Every few years, the Inter-Society for Electronic Arts hosts an international symposium for artists, musicians and computer techies from around the world. In 2004 it was held in Helsinki and Tallinn…and on a cruise ship.
Installations in Helsinki were housed in the Kiasma modern art museum
You'd normally expect a Baltic Sea cruise to be full of senior citizens looking for some salt air and a full buffet -- not a boatload of avant-garde new media artists and musicians. But then again a cruise organized by the Inter-Society for Electronic Arts (ISEA), a non-profit group that aims to foster interdisciplinary and multicultural discourse for people involved in finding out where exactly art and technology meet, isn't going to be your average trip on the Love Boat.
"The entire ship is an instrument," said Finnish ISEA organizer Tapio Mäkelä. He explained that although the event was somewhat amorphous by nature, the focus in 2004 was on wearable and wireless technologies and their application with various media. "The whole thing makes sense when you've gone through it and experienced it all."
A cruise ship or a floating art platform? Photo: DW
Started in the late 1980s in the Netherlands, this year's ISEA symposium was held last week in the Finnish and Estonian capitals of Helsinki and Tallinn. Separated by a stretch of the Baltic Sea, the two cities were linked by the aforementioned fully wired cruise ship that functioned as a sailing platform for the art exhibitions, concerts and conferences.
With the symposium's program ranging from experimental electronic music to interactive clothing, artwork and technology, the two-day cruise afforded participants the opportunity to become better acquainted with each other and the various new media installations onboard.
A "Binary" installation using video and chocolates. (Photo: Tim Büsing for DW)
Those included an Australian collaboration in a real lifeboat dealing with "biological art", as well as an underwater audio project in the ship's swimming pool. Another project entitled "Float" used incoming data from the ship's navigation system including distance from nearby islands and the depth of the water to create an ambient soundscape.
Many of the onboard highlights were the cruise's musical performances including a set by well-known Canadian DJ Akufen, which predictably drew a large crowd. However, the DJs on the boat were out rocked by live artists such as Finland's Zarkus Poussa, who combined samples from TV shows like "Battlestar Galactica" with cheesy 80s synth drums and camp singing.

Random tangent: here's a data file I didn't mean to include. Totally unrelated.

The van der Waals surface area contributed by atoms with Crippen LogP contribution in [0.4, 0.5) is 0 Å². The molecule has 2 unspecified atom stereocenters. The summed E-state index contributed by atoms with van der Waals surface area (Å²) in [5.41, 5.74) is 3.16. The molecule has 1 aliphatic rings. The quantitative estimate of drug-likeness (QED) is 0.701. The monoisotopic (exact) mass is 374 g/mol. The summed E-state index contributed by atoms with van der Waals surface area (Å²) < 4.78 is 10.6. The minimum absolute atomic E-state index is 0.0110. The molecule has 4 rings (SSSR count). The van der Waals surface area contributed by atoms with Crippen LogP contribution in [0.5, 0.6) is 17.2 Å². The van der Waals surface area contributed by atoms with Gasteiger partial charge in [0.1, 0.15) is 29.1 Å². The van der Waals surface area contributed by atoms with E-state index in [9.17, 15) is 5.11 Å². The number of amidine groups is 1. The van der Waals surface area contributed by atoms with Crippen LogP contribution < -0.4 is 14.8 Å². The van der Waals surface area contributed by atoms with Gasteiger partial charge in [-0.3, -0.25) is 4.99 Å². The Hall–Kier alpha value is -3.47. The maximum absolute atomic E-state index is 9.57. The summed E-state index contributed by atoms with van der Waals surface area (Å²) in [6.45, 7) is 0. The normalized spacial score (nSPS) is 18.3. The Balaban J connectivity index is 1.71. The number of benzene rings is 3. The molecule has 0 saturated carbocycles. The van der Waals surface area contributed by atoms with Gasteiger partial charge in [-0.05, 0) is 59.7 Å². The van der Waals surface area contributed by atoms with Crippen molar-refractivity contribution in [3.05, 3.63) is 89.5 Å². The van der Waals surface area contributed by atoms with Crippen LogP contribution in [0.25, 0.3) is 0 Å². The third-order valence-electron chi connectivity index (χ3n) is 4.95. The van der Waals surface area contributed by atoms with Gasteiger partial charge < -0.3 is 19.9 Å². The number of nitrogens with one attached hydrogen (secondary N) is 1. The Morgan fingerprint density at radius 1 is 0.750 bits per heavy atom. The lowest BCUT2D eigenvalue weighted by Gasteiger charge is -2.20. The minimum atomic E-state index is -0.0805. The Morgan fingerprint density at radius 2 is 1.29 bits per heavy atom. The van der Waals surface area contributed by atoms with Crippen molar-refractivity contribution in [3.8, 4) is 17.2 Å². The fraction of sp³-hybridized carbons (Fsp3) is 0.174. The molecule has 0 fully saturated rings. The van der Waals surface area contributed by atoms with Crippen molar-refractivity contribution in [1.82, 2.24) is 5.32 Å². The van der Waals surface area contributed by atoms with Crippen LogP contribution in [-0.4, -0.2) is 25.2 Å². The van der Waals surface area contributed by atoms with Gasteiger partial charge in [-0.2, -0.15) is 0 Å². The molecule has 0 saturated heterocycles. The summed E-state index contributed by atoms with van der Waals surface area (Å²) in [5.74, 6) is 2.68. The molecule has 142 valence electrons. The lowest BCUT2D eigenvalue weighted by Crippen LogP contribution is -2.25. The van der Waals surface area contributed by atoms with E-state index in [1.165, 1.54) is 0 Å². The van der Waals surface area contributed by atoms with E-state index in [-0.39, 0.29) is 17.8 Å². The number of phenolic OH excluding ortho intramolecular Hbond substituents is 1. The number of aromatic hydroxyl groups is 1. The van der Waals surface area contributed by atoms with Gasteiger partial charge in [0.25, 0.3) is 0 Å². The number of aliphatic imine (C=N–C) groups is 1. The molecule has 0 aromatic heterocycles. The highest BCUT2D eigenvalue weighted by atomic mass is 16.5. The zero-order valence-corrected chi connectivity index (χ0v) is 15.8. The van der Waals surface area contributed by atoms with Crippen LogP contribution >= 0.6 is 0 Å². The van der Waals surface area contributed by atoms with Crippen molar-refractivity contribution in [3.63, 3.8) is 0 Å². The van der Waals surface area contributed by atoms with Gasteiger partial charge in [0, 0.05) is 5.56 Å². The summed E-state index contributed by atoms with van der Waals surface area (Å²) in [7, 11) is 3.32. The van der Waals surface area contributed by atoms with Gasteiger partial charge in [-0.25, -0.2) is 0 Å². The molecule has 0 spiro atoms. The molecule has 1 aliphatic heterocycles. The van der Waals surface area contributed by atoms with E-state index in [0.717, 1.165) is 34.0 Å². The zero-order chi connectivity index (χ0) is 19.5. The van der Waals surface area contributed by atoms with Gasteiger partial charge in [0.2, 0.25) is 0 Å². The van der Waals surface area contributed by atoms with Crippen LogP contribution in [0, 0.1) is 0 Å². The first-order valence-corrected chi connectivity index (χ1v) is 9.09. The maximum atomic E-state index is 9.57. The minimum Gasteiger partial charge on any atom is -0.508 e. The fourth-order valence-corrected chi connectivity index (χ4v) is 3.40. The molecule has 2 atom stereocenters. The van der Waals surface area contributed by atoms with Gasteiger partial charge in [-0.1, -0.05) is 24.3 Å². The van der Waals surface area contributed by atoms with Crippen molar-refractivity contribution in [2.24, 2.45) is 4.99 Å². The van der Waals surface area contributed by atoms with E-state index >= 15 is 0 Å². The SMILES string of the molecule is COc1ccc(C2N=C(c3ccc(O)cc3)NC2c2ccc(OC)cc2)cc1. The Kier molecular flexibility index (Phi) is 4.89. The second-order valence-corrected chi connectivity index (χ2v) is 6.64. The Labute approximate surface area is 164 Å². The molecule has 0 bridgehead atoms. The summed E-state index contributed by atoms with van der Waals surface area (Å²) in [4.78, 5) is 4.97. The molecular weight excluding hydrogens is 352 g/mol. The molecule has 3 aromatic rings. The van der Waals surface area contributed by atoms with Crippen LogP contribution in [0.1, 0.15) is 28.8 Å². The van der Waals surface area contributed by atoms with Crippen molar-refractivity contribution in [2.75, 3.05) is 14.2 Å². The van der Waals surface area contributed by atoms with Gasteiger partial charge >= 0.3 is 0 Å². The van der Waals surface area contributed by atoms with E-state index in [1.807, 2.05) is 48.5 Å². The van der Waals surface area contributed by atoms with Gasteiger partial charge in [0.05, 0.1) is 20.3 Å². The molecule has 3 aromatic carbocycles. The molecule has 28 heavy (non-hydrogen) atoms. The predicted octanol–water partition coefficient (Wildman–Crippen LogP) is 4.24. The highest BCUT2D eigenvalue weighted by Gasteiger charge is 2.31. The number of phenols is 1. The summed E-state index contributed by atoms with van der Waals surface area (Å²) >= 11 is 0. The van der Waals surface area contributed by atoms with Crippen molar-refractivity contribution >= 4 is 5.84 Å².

A DJ set on the boat.
German musician Felix Kubin from Hamburg also offered a manic show, heating up the audience with his own unique combination of wild organ playing and analog knob twisting. He said performing at the ISEA appealed to him because of its cross-disciplinary and multicultural approach.
"It's great to be able to see what different people from different places are doing musically and artistically," Kubin told DW-WORLD. "It's a good type of globalization going on here."
Kubin has long been involved in efforts to break down cultural barriers. His latest project involves setting up a mobile bilingual German-Polish radio station broadcasting both to air and on the Internet that will eventually travel through the two countries for half a year focusing on music and culture.
Kubin's attitude toward his live performance fit well with the basic idea behind the whole ISEA event: See how far the boundaries of new media art and music are being pushed by others in order to push them even further yourself.
But the floating media platform didn't necessarily agree with all of the participants. Japanese artist and musician Yoshio Machida said his performance suffered at the unconventional venue on the cruise ship's deck.
"Normally I play in a more quiet place -- it's a bit noisy here," Machida said.
"Seven Mile Boots" by Laura Beloff, Erich Berger and Martin Pichlmair. Photo: Tim Büsing for DW.
Back on dry land in Tallinn, artists focused on the wearable and the wireless. One Finnish-Austrian collaboration came up with a pair of so-called "Seven Mile Boots" that were connected to internet chat rooms. While in cyberspace, the boots would convert the text of chat room users to speech so the wearer could hear what was being discussed. But with each step the wearer would switch chat rooms miles apart entering other Internet conversations around the globe.
Another group of Swedish and American artists going by the moniker "Millefiore Effect" came up with inflating clothes that respond to yelling. Plastic horns and other parts of the outfits puff up as the wearers scream to symbolize anger and aggression.
The week of music and new media art wrapped up in Helsinki with club events, conferences and an exhibition at the city's spectacular Kiasma museum of modern art. There visitors came across a number of novel installations such as Hanna Haaslahti's "Scramble Suit". The Finnish artist's work confronts people with a real-time projection of their own image with is simultaneously attacked by a kinetic shadow monster that attempts to take over the image.
The real-time interaction with technology was also a reoccurring theme during the seminars in Helsinki. That included technologies really not usually thought of being suitable for artistic projects such as the Global Positioning System (GPS) that relies on satellites to pinpoint locations on Earth.
"It's all about mixing the physical with the virtual," said Joel Slayton, an American using GPS to combine mapping of actual landscapes with conceptual and physical interaction.